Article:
Shrunken Classrooms and no HVAC: new school year faces many challenges


Students work hard on a packet in Jessica Goddard’s Academic World History class.They make the most of the limited space they have to complete their work.

With the start of a brand new school year upon us, change is already occurring all around the school, particularly, classroom sizes. In order to account for the number of students at school, the county decided to split four of our largest classrooms into two. 

“We are the second largest over-capacitated school in the County. The County said we couldn’t build anymore, so we had to find a way to create more classrooms with our existing space,” said Assistant Principal Katie Post“I believe that both Heritage and Tuscora are under capacitated, so in order to accommodate for the number of kids we have, they will eventually have to change the boundary lines because we keep building more housing developments.” 

The school decided to choose the classrooms which had the most amount of space and already included two doors, one on either side. The decision was officially made before students came back to school for hybrid learning last year. 

Teachers were told whether or not their class would move to one of these rooms before the summer break. In order to group departments close together, the World Language and English classes were chosen to move to these areas. 

“We decided it was an opportunity to move departments and consolidate them so they could work together,” Post said. “Math, Science, and History have always had their own hallways and spaces, so it was really a move to get these other departments to finally be together.”

However, the school has had several struggles with creating these new rooms. “It’s much smaller than my previous room, it hasn’t been fully painted, and the air conditioning doesn’t work, so it has been a tough adjustment,” said Spanish teacher Matthew Landers

Because the rooms were split in half, they had to take out the AC units that used to be right in the center of the old rooms.

“We haven’t been specifically told when they will fix the AC,” Landers said. “It’s just one of many challenges associated with being in an older school, but we are learning to work with it.” 

These classes were given temporary air conditioning units until the AC was fixed. “They are very loud and make it difficult to speak and to listen to others, in addition to the masks,” Landers said. 

Landers sometimes has to turn off this unit when he wants to have conversations with his students and be heard as well as hear them clearly. “I can only keep it off for about five minutes before it becomes too hot,” Landers said. 

Besides Landers, other teachers have also struggled with the transition to a smaller classroom. “I don’t mind the classes being split, the thing that frustrates me is the lack of finishing the job and the delay in construction,” said English teacher Beth Williams

The temporary AC has also been a source of stress for Williams in her classes. “When they first brought in the new AC, it would blow fuses and we would not have power in this room,” Williams said. “Now, there is an extension cord attached to them that runs up in the ceiling under the ceiling tiles and comes out on the other end of the room, which I’m pretty sure is an issue.”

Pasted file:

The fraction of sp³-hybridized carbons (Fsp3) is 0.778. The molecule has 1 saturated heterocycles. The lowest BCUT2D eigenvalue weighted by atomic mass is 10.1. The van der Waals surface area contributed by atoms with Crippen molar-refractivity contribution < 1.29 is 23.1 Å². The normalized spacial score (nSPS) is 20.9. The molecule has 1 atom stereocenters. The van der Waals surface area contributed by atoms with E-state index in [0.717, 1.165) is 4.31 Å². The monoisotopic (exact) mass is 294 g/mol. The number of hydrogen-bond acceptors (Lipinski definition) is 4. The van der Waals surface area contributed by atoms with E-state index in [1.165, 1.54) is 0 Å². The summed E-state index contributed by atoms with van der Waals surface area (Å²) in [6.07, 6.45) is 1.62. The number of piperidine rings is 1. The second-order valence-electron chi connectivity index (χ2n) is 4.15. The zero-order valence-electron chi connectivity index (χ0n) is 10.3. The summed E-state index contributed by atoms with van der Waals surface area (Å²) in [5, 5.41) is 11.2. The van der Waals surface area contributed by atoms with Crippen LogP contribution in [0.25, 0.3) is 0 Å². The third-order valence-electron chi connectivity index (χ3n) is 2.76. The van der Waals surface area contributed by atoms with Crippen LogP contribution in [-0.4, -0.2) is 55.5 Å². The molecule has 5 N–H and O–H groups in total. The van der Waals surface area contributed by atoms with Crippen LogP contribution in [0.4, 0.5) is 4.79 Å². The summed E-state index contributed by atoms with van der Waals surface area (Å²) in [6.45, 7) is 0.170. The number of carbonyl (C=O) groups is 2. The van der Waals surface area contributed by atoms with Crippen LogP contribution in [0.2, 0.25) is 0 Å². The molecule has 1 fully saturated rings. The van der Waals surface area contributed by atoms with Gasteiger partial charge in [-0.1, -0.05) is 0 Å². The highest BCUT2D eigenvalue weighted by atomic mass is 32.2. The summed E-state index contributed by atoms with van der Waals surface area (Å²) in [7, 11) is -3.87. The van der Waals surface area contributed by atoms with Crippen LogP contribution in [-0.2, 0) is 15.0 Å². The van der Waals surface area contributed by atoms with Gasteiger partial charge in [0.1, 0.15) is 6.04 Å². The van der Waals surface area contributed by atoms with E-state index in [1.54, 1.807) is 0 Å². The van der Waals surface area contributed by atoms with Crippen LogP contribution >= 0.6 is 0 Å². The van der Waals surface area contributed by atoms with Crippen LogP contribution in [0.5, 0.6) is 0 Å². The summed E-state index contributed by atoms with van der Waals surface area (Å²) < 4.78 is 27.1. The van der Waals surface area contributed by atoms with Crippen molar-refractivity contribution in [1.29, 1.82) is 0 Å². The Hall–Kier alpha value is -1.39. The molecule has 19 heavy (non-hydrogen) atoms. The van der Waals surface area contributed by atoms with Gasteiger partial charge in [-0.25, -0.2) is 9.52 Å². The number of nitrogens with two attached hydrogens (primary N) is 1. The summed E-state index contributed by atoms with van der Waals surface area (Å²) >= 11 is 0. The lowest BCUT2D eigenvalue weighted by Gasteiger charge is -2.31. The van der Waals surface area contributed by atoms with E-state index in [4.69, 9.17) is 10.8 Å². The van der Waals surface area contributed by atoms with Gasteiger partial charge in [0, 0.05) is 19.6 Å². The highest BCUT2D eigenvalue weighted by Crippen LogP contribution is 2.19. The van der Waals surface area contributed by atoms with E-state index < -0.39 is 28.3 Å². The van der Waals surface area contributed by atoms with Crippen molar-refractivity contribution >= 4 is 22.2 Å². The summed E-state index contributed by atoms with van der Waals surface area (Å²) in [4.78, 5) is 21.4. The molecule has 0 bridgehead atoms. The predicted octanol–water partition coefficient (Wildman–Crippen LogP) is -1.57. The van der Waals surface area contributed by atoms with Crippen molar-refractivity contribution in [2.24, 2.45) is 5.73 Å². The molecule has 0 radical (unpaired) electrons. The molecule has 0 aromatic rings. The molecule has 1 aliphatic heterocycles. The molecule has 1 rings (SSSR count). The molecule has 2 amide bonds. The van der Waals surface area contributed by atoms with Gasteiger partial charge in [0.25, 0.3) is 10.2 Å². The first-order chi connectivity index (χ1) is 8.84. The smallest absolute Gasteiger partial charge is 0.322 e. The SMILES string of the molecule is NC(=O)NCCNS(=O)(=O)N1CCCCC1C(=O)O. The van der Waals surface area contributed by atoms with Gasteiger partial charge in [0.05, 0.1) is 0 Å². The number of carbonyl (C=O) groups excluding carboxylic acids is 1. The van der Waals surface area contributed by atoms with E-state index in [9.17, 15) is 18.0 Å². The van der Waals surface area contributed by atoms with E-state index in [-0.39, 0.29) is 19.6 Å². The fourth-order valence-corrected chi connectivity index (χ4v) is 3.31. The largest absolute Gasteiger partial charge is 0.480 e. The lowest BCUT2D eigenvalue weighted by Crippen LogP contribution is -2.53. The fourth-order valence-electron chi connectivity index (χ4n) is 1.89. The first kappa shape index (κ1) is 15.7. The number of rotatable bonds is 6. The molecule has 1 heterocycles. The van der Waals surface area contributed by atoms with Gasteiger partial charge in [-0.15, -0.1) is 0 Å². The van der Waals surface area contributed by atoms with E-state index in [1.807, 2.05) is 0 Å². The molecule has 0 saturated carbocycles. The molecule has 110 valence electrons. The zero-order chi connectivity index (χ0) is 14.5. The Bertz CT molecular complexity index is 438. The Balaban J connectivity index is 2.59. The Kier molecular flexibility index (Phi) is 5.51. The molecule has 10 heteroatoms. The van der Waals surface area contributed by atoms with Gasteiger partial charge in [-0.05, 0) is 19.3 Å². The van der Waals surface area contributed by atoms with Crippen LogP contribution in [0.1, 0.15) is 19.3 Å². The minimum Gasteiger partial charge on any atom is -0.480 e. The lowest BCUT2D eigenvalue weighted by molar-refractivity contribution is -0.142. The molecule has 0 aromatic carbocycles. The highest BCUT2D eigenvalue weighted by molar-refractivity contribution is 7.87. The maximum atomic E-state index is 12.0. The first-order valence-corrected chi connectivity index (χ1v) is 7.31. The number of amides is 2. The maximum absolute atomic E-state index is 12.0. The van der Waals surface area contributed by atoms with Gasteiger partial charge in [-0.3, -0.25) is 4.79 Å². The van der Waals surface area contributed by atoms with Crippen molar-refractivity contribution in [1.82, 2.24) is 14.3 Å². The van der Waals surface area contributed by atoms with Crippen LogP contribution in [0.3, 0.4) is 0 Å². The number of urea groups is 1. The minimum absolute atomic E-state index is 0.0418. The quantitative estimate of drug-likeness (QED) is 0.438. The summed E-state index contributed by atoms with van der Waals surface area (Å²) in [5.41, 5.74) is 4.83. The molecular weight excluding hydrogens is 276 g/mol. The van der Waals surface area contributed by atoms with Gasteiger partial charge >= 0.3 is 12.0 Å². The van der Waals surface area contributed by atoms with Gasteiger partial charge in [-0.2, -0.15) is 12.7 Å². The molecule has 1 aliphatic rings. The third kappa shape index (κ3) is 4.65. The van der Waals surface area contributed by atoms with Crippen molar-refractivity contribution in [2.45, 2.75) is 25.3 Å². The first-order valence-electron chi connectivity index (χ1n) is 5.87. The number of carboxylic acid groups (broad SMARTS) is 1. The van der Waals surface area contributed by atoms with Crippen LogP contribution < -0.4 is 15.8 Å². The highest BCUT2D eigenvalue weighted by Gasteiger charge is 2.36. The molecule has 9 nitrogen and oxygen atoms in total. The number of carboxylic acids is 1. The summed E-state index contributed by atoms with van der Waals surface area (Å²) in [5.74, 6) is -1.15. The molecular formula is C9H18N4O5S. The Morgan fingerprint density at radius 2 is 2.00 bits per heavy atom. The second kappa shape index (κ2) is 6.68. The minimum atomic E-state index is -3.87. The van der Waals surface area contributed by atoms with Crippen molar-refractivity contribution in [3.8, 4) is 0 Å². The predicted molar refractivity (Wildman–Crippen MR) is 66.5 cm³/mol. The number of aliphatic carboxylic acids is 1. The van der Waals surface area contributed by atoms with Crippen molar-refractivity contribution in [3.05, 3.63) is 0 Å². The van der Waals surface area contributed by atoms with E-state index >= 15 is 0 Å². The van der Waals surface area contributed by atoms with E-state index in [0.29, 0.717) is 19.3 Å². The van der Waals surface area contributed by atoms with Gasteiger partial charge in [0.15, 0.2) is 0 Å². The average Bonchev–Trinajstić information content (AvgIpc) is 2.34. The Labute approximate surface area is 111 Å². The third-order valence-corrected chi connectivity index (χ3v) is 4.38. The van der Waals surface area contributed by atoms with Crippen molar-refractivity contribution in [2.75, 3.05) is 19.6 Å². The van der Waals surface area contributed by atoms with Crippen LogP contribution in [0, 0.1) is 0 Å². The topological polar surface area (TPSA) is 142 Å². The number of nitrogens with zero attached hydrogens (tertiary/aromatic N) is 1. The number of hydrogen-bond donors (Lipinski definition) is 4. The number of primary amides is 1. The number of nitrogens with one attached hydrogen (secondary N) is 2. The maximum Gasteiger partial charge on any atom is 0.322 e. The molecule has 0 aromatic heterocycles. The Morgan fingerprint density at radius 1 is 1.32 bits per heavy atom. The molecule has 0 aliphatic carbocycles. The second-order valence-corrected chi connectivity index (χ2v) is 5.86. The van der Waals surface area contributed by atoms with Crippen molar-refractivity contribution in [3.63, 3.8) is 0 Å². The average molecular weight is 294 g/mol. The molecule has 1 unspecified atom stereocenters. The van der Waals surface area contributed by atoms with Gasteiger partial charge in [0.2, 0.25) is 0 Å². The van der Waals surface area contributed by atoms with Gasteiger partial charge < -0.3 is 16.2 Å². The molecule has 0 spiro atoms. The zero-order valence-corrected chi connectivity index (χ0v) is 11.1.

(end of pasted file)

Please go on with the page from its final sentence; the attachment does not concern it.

The school just brought in a new permanent AC unit for Williams’ room and the other rooms as well, but they have yet to install them. 

“When I walked in this morning it was sitting here, but they told us these were supposed to be installed last Friday, so I don’t know when they are going to hook it up,” Williams said on September 20th. 

“It is extremely frustrating for everyone. We haven’t been told when the county is going to send people in to  fix it, but we remind them on a daily basis,” said Assistant Principal Kristyn Inman. 

In some of Williams’ classes, every desk is taken up by a student in the room. “It’s a tight squeeze for sure, and some students who are sitting in a certain cluster of desks aren’t able to see the board,” Williams said. 

The PA systems are also not installed yet, so teachers cannot hear any announcements in these rooms. “There have definitely been some frustrations and growing pains that have come along with this change,” Post said. 

Landers tends to agree. “It is what it is, but it would be nice to see some equity from the newer schools and have a more equal playing field,” Landers said. 

“We are aware of the problems and hope to get them fixed soon, this is just something we have to deal with while working in an older school and despite these issues, this change has overall caused a lot of beneficial movement for the departments, teachers, and kids,” Post said. 

Even though these departments have faced many problems with the transition, the Spanish department decided to work hard in order to make it comfortable for students and Landers worked with fellow Spanish teacher Bryan Boeing to spice up their room. 

“My old students painted the ceiling tiles in our old classroom with flags and other designs for my classes to see, so we decided to move these tiles into our new room,” Landers said. 

Boeing and Landers removed all of the ceiling tiles and replaced them right before school started. “We wanted to bring that old environment to the new room,” Landers said. 

“The classroom does not necessarily make up the class, it’s the students that make the class, so it doesn’t matter where I teach if the kids make it worthwhile,” Landers said.